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National Dewey Decimal System Day!

Today we celebrate the Dewey Decimal Day to show support to the method of the library classification system used in the around the world.  This day is observed annually on December 10th.

The Dewey Decimal System is a proprietary library classification system which was first published in the United States by Melvil Dewey.  He invented the method of the Dewey Decimal System in 1876 and has been used ever since.  The system has been functional for 140 years, and the most recent revisions were in 2011.

Melvil Dewey was a fan of simplifying his life through the organization and was emphatic about the efficiency of the library system. As an advocate for spelling reform, he changed his name from “Melville” to “Melvil” when he was young to get rid of unnecessary letters.

The Decimal Classification introduced the concept of relative location and relative index which allow new books to be added to a library in their appropriate location based on the subject.  Previously, libraries had given books permanent shelf locations that were related to the order of acquisition rather than a topic.

The classification’s notation makes use of three-digit Arabic numerals for main classes, with fractional decimals allowing expansion for further detail.  By using Arabic numerals for symbols, it is flexible to the degree that numbers can be expanded in a linear fashion to cover special aspects of general subjects.  The number makes it possible to find any book and to return it to its proper place on the library shelves.  The classification system is used in 200,000 libraries in at least 135 countries.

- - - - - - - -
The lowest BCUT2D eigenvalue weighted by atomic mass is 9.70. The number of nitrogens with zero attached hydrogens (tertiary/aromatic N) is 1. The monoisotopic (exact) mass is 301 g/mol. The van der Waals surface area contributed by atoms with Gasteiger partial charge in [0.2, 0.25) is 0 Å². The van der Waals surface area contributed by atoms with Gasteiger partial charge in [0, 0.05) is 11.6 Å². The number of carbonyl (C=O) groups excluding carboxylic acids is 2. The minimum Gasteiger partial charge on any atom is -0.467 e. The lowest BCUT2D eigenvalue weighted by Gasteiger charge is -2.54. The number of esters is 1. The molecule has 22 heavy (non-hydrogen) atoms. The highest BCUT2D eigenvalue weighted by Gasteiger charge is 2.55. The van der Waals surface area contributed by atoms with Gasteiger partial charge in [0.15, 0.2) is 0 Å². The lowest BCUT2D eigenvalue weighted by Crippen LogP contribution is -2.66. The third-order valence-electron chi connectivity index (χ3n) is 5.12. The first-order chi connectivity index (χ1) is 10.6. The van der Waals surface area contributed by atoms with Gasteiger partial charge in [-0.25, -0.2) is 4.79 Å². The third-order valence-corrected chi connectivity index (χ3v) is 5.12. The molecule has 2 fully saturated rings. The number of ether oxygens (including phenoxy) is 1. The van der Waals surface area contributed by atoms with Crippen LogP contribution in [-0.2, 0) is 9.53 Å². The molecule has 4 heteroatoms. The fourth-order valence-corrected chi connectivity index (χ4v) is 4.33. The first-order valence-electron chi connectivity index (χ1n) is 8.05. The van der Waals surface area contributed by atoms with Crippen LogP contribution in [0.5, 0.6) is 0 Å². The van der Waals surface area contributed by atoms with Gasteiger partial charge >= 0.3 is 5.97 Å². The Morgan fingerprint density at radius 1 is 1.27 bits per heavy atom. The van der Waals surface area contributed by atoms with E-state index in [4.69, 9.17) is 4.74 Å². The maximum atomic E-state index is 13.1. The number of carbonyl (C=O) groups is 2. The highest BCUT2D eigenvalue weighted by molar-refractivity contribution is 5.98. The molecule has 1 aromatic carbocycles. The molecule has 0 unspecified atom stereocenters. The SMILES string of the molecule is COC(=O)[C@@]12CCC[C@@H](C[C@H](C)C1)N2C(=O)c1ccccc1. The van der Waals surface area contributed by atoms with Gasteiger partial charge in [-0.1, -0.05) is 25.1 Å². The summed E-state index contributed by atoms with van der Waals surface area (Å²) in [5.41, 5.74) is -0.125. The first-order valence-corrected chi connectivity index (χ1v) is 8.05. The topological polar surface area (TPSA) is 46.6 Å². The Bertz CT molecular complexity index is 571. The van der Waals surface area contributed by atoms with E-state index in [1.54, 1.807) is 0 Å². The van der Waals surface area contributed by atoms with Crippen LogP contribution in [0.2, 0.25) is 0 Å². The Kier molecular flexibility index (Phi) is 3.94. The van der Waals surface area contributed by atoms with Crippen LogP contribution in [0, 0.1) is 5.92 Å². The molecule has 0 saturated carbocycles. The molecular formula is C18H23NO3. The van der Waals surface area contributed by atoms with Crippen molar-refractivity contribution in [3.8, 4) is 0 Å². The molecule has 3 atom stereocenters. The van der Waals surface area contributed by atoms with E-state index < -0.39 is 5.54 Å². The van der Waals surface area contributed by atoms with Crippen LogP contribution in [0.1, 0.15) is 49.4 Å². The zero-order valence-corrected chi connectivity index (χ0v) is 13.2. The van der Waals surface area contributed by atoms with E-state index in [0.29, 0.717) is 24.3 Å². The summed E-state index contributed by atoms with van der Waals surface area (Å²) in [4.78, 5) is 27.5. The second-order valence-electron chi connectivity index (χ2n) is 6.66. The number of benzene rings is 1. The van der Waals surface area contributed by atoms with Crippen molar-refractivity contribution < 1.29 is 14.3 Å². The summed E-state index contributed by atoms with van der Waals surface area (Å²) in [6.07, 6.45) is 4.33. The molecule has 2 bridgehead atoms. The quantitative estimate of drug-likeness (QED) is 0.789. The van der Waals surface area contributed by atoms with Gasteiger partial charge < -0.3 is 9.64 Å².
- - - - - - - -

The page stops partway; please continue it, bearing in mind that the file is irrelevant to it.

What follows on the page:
To celebrate this day, you can recognize his legacy celebrating his birthday, and admiring his work every time you go to your local library.  This system was truly appreciated by librarians because of its effectiveness in the classification of the library system.  Share on social media using #DeweyDecimalSystem to show appreciation to the system.

1690 First paper currency is issued in the Colonies

On December 10, 1690, a failed attack on Quebec and subsequent near-mutiny force the Massachusetts Bay Colony to issue the first paper currency in the history of the Western Hemisphere.

France and Britain periodically attacked each other’s North American colonies throughout the 17th and 18th Centuries. In 1690, during one such war, Governor William Phips of Britain’s Massachusetts Bay Colony made a promise he could not keep. After leading a successful invasion of the French colony of Arcadia, Phips decided to raid Quebec City, promising his volunteer troops half the loot in addition to their usual pay. Soldiers were typically paid in coins, but shortages of official currency in the colonies sometimes forced armies to temporarily issue IOUs—in one case, in the form of cut-up playing cards—which troops were allowed to exchange for goods and services until receiving their actual pay. Despite Phips’ grand promise, he failed to take the city, returning to Massachusetts with a damaged fleet and no treasure.

With a shortage of coins and nothing else to pay the troops with, Phips faced a potential mutiny. With no other option, on December 10th, 1690, the General Court of Massachusetts ordered the printing of a limited amount of government-backed, paper currency to pay the soldiers. A few months later, with tax season approaching, a law was passed removing the limit on how much currency could be printed, calling for the immediate printing of more, and permitting the use of paper currency for the payment of taxes.

(excerpted from

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